So Long a Letter by Mariama Bâ: So Long a Letter is an epistolary novel written in the voice of Ramatoulaye, a Senegalese school teacher. Addressed to her best friend Aissatou, the letters chronicle Ramatoulaye’s emotional journey after her husband’s second marriage and his unexpected death. Considered a classic of contemporary African women’s literature, So Long a Letter is a must-read for anyone interested in African literature and the passage from colonialism to modernism in a Muslim country.
A Bit of Difference by Sefi Atta: Using the life of Deola Bello, a single auditor working for a British charity, Atta explores everything from Western perceptions of Africa and African women, to the contradictions inherent in social expectations for women and their abilities to meet, ignore, or defy set expectations.
Purple Hibiscus by Chimamanda Ngozi Adichie: Fifteen-year-old Kambili and her older brother Jaja lead a privileged life in Enugu, Nigeria. They live in a beautiful house, with a caring family, and attend an exclusive missionary school. They’re completely shielded from the troubles of the world. Yet, as Kambili reveals in her tender-voiced account, things are less perfect than they appear.
Maru by Bessie Head: A moving and magical tale of an orphaned girl, Margaret Cadmore, who goes to teach in a remote village in Botswana where her own people are kept as slaves. Her presence polarizes a community that does not see her people as human, and condemns her to the lonely life of an outcast. In the love story and intrigue that follows Head brilliantly combines a portrait of loneliness with a rich affirmation of the mystery and spirituality of life.
Nervous Conditions by Tsitsi Dangarembga: This stunning first novel, set in colonial Rhodesia during the 1960s, centers on the coming of age of a teenage girl, Tambu, and her British-educated cousin Nyasha. Tambu, who yearns to be free of the constraints of her rural village, especially the predetermined lives of women, thinks her dreams have come true when her wealthy uncle offers to sponsor her education. But she soon learns that the education she receives at his mission school comes with a price.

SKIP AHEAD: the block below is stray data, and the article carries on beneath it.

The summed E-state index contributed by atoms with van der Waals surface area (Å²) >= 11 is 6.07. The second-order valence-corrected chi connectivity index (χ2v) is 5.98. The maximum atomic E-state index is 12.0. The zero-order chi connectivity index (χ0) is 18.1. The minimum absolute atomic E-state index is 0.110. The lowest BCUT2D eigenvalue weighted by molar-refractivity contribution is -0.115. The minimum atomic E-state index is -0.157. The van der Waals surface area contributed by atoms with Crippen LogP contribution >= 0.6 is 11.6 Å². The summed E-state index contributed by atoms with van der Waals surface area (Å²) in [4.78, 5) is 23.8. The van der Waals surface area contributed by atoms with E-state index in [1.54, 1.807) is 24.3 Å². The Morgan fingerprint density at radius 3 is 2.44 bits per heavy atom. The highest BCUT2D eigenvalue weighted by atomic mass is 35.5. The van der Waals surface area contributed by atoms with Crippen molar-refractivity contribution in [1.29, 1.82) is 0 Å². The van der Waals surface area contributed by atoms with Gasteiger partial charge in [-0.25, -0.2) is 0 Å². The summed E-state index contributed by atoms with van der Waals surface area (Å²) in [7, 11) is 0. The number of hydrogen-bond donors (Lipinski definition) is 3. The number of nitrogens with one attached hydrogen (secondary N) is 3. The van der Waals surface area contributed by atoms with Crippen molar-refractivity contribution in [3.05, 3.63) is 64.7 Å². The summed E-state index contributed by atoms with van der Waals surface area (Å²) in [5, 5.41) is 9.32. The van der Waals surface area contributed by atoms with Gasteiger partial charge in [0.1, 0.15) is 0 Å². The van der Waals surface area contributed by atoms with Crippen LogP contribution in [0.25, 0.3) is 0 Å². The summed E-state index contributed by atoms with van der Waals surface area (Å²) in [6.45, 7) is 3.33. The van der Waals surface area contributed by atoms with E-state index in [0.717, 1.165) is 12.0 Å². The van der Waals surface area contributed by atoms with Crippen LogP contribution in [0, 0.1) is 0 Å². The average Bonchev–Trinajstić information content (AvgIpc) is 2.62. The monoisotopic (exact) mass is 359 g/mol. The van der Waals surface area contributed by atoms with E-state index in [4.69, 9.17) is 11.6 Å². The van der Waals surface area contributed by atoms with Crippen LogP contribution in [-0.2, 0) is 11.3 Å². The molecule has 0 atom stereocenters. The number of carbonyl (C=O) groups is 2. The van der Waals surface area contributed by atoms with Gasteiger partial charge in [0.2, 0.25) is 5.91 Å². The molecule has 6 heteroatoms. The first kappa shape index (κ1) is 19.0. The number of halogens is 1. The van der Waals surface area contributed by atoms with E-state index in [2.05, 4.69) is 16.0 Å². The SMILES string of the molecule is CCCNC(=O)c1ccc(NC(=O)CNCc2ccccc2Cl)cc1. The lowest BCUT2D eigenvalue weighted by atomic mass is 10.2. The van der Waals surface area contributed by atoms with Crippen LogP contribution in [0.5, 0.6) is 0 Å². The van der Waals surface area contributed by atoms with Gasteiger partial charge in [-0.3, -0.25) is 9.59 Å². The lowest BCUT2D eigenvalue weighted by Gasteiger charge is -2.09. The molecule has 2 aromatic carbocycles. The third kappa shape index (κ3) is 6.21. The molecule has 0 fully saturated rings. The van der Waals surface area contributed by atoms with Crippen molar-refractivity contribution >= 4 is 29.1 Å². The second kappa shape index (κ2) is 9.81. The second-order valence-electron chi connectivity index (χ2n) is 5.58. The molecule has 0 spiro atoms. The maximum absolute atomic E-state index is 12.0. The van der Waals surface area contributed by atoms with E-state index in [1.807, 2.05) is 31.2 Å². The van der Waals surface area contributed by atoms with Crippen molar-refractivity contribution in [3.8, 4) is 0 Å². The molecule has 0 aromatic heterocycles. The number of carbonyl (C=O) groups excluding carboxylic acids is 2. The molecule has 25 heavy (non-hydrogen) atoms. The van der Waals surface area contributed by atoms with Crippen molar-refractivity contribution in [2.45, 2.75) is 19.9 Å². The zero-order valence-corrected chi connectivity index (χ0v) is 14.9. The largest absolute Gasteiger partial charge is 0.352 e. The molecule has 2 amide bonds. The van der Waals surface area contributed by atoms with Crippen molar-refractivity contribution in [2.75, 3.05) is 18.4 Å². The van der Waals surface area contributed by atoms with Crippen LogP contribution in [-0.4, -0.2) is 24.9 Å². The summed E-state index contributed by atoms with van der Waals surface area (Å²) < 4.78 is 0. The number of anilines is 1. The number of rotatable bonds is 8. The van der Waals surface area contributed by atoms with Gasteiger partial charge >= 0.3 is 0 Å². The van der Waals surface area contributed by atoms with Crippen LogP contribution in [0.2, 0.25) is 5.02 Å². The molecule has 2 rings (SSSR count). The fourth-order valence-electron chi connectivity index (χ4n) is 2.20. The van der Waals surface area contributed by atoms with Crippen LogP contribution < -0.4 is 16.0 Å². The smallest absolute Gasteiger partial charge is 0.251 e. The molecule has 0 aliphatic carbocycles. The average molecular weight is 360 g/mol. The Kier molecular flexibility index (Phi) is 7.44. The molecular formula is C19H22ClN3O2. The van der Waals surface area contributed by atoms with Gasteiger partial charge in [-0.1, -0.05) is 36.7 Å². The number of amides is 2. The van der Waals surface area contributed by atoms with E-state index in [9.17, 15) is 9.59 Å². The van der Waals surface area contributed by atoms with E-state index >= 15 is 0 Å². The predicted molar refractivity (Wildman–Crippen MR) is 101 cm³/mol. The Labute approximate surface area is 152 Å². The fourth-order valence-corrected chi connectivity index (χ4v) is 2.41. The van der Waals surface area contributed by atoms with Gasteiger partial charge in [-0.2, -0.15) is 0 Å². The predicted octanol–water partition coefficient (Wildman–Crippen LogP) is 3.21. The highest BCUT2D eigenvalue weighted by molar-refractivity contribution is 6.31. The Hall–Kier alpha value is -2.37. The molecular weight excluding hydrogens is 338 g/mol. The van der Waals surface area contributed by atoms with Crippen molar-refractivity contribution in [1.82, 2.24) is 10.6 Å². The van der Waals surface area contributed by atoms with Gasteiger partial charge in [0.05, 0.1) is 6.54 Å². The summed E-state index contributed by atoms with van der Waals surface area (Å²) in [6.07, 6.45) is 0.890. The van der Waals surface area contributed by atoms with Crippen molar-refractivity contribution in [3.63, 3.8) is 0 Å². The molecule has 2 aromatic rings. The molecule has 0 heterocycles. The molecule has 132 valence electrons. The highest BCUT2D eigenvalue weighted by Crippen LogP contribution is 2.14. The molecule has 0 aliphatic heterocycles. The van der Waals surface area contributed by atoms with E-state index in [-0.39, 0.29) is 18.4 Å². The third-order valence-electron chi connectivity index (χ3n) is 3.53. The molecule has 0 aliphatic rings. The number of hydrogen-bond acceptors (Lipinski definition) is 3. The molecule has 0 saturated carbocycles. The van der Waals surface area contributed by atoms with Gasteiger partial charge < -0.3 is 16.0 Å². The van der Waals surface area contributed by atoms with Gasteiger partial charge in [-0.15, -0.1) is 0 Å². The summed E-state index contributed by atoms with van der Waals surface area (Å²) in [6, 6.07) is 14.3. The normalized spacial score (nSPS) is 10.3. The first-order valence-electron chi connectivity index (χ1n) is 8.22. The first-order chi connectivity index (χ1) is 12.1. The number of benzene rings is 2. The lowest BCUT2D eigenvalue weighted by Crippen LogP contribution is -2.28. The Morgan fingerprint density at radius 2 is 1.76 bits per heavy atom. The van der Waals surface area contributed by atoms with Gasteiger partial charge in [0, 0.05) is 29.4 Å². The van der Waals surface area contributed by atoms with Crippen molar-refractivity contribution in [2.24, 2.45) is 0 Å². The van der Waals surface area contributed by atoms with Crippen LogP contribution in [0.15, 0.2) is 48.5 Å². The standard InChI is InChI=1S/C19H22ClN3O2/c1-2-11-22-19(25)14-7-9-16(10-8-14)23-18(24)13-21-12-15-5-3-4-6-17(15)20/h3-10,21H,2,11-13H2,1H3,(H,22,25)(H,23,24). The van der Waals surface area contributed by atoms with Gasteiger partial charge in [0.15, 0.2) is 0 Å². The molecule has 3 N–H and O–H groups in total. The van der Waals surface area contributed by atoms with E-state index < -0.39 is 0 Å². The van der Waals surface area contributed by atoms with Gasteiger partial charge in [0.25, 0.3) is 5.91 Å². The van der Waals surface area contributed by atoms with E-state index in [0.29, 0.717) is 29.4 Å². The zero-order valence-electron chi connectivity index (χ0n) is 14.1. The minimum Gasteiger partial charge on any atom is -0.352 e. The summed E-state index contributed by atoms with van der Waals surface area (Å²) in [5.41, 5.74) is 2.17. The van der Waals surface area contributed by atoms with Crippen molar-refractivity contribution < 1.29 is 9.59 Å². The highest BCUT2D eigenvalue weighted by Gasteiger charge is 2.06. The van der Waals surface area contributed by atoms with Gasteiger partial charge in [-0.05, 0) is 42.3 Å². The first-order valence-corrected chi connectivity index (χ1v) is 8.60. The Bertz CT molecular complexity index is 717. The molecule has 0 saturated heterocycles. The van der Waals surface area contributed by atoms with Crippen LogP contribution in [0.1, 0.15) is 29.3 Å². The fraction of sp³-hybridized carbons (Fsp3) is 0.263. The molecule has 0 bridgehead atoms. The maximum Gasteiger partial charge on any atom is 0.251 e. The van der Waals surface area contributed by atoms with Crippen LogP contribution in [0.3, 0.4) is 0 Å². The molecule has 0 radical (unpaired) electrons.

July’s People by Nadine Godimer: Set against a fictional civil war during the aparatheid in South Africa, Godimer’s second novel covers a middle-class family of white liberals in South Africa fleeing the horrors of a large scale revolution started by blacks who then find safety in their black servant’s village.
The African Book Review met with finalists for The Brunel University African Poetry Prize to discuss their poems, inspirations, and hopes for the future of African Poetry. Here’s our interview with Amy Lukau, a poet of Angolan descent whose poem touched on love, loss, and resolving the tensions that come with both.
ABR: What inspires you to write poetry and what inspires your poems?
LUKAU: What inspires me to write poetry is the injustice prevalent in our world. Similarly, the beautiful moments found in life.
To be present in the world is a reactionary endeavor
This fact alone is the sole impetus of my inspiration for poetry. Everything inspires my work, from cooking, global news, civil unrest, a conversation between strangers on the bus when I’m on my way to work or school, you name it. Taking a seemingly banal subject such as cooking or cleaning (although to some it may be enjoyable) and giving it new meaning- a nuanced purpose- are some of the things I live for in my creative work. I always attempt to push my writing beyond the boundaries of what most people would think possible via form and content.